It seems kind of unfair, then, for David to make such a statement about the need to be so pure in order to climb the mountain and experience the presence of God, doesn’t it? Unless we realize that David was seeing something that hadn’t yet been experienced in his day. He was receiving a vision of a future day, when the most holy place would be open for all to encounter God’s presence, because everyone would have access to pure waters which purify the heart.
We live in that day, and we no longer have to climb a physical mountain to find the pure fountain of water that cleanses our souls. Because when Jesus died for us, the veil that separated the other courts from the most holy place in the temple was torn from the top to the bottom (from Heaven to earth), and access was granted for all of humanity to worship God up close and personal. If we have a relationship with Jesus, our hearts are purified by Him, and our lives become pure reflections of Him, and we get to see the face of God through His presence.
However, there is still a metaphorical mountain to be climbed, because we should never take such a privilege casually. If we truly recognize the privilege we’ve been given to freely worship God, and to have our hearts and lives purified through faith in Jesus, we will understand that His presence is worth making sacred. While I can worship anytime day or night, I also prioritize my time so that my soul reverences the right to encounter His presence. I don’t treat it like convenience store water. I treat it like fresh mountain spring water. I make room and time to not only climb up to that place, but to spend time marveling there.
God has, in Christ, done away with the outer courts where people once stood, limited to a one-dimensional, religious experience of His presence. He has invited all of humanity into His presence, to encounter His purity and be changed by it. This astounds me! And it breaks my heart all at the same time, because I still see so many people settling for an outer court, a bottled water version of worship. A second-hand tradition rather than a right-from-the-source experience.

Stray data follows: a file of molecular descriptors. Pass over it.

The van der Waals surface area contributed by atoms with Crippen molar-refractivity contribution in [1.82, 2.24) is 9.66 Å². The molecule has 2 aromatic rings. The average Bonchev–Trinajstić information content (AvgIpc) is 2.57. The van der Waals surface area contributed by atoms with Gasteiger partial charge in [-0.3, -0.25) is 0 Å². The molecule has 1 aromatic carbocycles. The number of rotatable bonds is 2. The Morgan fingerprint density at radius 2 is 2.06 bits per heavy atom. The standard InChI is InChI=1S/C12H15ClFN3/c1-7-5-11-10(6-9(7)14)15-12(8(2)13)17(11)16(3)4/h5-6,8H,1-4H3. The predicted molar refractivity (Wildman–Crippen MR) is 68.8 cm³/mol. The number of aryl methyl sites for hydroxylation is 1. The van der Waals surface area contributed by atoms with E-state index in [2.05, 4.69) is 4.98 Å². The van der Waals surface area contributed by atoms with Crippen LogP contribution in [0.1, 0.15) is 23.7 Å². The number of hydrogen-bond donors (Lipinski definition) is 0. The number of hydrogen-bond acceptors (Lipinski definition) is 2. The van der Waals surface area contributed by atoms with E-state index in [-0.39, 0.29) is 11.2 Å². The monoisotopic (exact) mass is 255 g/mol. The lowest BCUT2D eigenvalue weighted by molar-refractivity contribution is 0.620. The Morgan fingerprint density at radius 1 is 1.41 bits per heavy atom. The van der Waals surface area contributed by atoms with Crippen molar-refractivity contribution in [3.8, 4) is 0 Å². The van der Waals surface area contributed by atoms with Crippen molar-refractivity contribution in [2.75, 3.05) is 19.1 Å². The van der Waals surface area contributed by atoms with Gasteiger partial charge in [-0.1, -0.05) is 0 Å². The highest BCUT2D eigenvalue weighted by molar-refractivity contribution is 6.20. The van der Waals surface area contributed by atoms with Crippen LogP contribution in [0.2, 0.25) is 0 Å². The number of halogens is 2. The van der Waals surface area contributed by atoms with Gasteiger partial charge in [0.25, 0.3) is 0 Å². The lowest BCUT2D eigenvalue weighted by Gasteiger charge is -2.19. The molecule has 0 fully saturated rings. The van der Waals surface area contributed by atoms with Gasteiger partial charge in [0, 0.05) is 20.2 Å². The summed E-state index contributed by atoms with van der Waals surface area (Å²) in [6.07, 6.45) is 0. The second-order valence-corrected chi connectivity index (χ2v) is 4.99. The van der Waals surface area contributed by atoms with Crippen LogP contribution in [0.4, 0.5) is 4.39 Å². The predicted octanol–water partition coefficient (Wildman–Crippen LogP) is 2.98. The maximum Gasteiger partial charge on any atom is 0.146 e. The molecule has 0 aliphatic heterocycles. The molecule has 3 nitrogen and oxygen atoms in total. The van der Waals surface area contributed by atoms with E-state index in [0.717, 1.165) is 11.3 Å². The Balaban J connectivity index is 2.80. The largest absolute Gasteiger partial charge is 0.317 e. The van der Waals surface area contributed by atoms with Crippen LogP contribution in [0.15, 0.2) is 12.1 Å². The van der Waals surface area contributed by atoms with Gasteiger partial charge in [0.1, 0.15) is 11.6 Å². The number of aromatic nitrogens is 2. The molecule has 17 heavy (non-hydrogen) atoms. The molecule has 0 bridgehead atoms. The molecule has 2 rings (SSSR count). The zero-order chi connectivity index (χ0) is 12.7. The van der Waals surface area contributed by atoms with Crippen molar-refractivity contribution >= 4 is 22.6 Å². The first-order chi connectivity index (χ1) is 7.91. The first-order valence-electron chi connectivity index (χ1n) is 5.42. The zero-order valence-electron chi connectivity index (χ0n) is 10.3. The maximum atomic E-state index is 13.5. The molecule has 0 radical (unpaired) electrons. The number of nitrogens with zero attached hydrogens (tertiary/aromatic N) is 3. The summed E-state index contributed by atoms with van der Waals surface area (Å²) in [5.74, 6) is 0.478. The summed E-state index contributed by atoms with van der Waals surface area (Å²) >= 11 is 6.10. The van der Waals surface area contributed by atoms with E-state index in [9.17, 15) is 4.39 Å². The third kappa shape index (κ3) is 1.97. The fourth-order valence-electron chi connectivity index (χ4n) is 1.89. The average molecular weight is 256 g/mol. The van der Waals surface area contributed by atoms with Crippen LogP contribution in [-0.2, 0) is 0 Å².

Dear Woman of Breakthrough, have you tasted the purity of the presence of God lately? Or are you still drinking from a packaged version of religious tradition, because you’re too afraid you won’t be allowed to draw as near as you want to? Or because it takes less time and effort to get it? Have you determined that His presence is worth the climb, worth the time and the intention and maybe even the heart preparation it may take to prioritize worship? He has made it so simple for us! All we have to do is value Him above everything else.
And the most beautiful part is that, where the human heart, in a world full of distracting lures, would have a difficult time valuing God’s presence above everything else, He offers us a trade-in. As we come to Jesus, He takes our old heart, full of everything impure, and gives us His heart – a brand new heart full of the desire for more of Him and more of what He wants. Then He gives us His Spirit, to empower us to live in that direction, to make choices that line up with His desires.
It isn’t as hard as we make it, dear one. True worship, real encounter with the one, true God is something we can experience daily. Often, the only mountain we have to climb is that of our own fear or complacency. And for that, He offers a promise that is hard to refuse: if we will draw near to the pure water of His pure presence, we will see His face.
I can tell the world this much: seeing His face has changed everything for me. There is no place I would rather be than His presence, because His eyes have burned their way into my heart, and I have tasted and seen that there is nothing purer than Him.
May your heart seek the fountain of living waters today, and may you become willing to climb any mountain that stands between you and the pure presence of God. He will extend His hand and help you, because more than we desire to be near Him, He desires for us to come.